Script to Email
SUBJECT: Drop The Petition in Payan v. LACCD
Dear [insert name],I am writing to urge LACCD to drop their petition in the Payan v. LACCD lawsuit. This case, if it is heard before the Supreme Court, has the potential to undo decades of progress in disability rights and effectively dismantle the Americans with Disabilities Act. If the Court rules that the only legal protections people with disabilities have are against intentional disparate treatment, there will be virtually no legal grounds for disabled people to fight for their rights. Much of disability discrimination is in fact unintentional disparate impact - buildings with no ramps because stairs look nicer, conferences with no captions because nobody thought a Deaf academic would be present, and website without alt text and screenreading capabilities because the coders didn’t know how to create them. In these examples, no person is attempting to specifically exclude disabled people, but nonetheless WE/THEY experience discrimination. Each example excludes US/THEM, and denies US/THEM access to public life, to community, and to connection.In this particular case, students at LACCD were denied accessible materials for their education. While LACCD was not intentionally trying to prevent these students from participating in a class or continuing their education, the result was still exclusion, discrimination, and a lack of access.LACCD is the largest community college district in the country. It’s gone above and beyond to make education affordable and accessible to as many people as possible, and Chancellor Rodriguez has made diversity and inclusion a core commitment. Why then is LACCD pursuing this litigation when the result could be so disastrous a whole community of people striving simply to be included? If the ADA is weakened by the Supreme Court, this will be a terrible mark on the reputation of LACCD, and the greater LA community, whose names will forever be associated with the court case that dismantled disability rights - a movement that was in fact born in California. From the innovative support organizations in Berkeley to the Section 504 protests in San Francisco, to the famous Walk of Shame protests for curb cuts in Hollywood. Los Angeles is home to DEAFestival, an annual celebration of the deaf community, as well as the Coelho Center for Disability, Law, Policy, and Innovation at Loyola Marymount Law School; and LACCD even sponsors an annual Disability Summit to share strategies for making higher education more accessible. If Payan v. LACCD goes before the Supreme Court, all that history will be overshadowed by the devastating loss for the disabled community.To learn more about the potential harms of this lawsuit being heard before the Court, I encourage you to visit the website of the Disability Rights Education & Defense Fund.Please, don’t risk erasing decades of disability history that was so hard-fought. Disability rights activists have had put their lives and bodies on the line to be granted access to education, to healthcare, to job opportunities. WE/THEY have fought time and time again to be seen, heard, and valued in this world. WE/THEY know that anyone could become disabled at any point, and that we all benefit from a more accessible world. The ADA, and the disability justice movement, is needed now more than ever at a time when thousands of Americans are developing disabilities due to COVID-19. You have an opportunity to be on the right side of history, and to leave a legacy for LACCD as a champion of disability rights. Please, drop the appeal.Sincerely,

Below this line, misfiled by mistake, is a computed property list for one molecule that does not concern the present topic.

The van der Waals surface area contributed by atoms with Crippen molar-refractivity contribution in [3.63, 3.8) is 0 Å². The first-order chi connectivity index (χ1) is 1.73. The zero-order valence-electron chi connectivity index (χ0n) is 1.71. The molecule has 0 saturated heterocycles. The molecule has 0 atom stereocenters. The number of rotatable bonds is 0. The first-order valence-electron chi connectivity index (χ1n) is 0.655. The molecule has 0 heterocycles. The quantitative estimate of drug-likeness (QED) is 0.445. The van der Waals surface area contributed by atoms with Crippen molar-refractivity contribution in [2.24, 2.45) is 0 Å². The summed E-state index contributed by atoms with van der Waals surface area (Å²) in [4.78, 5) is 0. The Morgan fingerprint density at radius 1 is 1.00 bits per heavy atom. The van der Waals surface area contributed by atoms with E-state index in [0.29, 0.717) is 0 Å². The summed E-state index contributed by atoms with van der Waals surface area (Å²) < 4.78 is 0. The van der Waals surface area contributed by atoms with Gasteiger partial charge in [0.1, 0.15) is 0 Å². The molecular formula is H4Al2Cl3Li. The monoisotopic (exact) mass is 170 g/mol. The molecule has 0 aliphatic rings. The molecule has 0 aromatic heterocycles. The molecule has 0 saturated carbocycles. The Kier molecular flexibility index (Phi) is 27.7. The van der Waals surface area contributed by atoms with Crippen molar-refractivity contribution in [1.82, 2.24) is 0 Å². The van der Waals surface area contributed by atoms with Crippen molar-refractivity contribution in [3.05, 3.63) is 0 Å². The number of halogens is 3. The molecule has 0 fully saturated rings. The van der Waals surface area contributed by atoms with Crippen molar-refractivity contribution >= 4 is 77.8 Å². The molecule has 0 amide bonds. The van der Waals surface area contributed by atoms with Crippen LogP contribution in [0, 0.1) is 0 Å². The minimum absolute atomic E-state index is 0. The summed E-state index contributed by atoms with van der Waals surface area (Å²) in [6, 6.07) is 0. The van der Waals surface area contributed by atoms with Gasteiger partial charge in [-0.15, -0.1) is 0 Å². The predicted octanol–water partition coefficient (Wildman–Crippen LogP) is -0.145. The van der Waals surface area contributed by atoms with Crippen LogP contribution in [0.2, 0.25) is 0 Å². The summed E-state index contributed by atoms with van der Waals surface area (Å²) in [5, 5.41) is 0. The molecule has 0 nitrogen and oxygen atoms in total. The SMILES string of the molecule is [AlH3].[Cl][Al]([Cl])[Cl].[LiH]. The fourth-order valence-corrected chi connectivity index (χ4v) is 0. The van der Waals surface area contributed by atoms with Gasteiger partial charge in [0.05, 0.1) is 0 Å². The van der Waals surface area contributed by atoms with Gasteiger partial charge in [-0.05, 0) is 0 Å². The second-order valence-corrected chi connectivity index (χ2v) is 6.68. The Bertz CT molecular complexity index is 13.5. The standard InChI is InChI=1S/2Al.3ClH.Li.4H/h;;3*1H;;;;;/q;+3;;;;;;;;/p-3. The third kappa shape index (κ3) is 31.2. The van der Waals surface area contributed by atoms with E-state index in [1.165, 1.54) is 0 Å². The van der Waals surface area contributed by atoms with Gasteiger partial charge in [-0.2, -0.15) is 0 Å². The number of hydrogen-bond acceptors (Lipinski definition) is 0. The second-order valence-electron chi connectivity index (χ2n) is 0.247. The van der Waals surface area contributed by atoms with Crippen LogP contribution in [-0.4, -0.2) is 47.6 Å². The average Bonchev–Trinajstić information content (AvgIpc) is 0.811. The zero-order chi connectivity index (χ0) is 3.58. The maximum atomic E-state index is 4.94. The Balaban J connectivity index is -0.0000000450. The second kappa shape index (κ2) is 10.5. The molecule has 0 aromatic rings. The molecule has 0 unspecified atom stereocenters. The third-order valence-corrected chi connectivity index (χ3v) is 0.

YOUR NAME HERE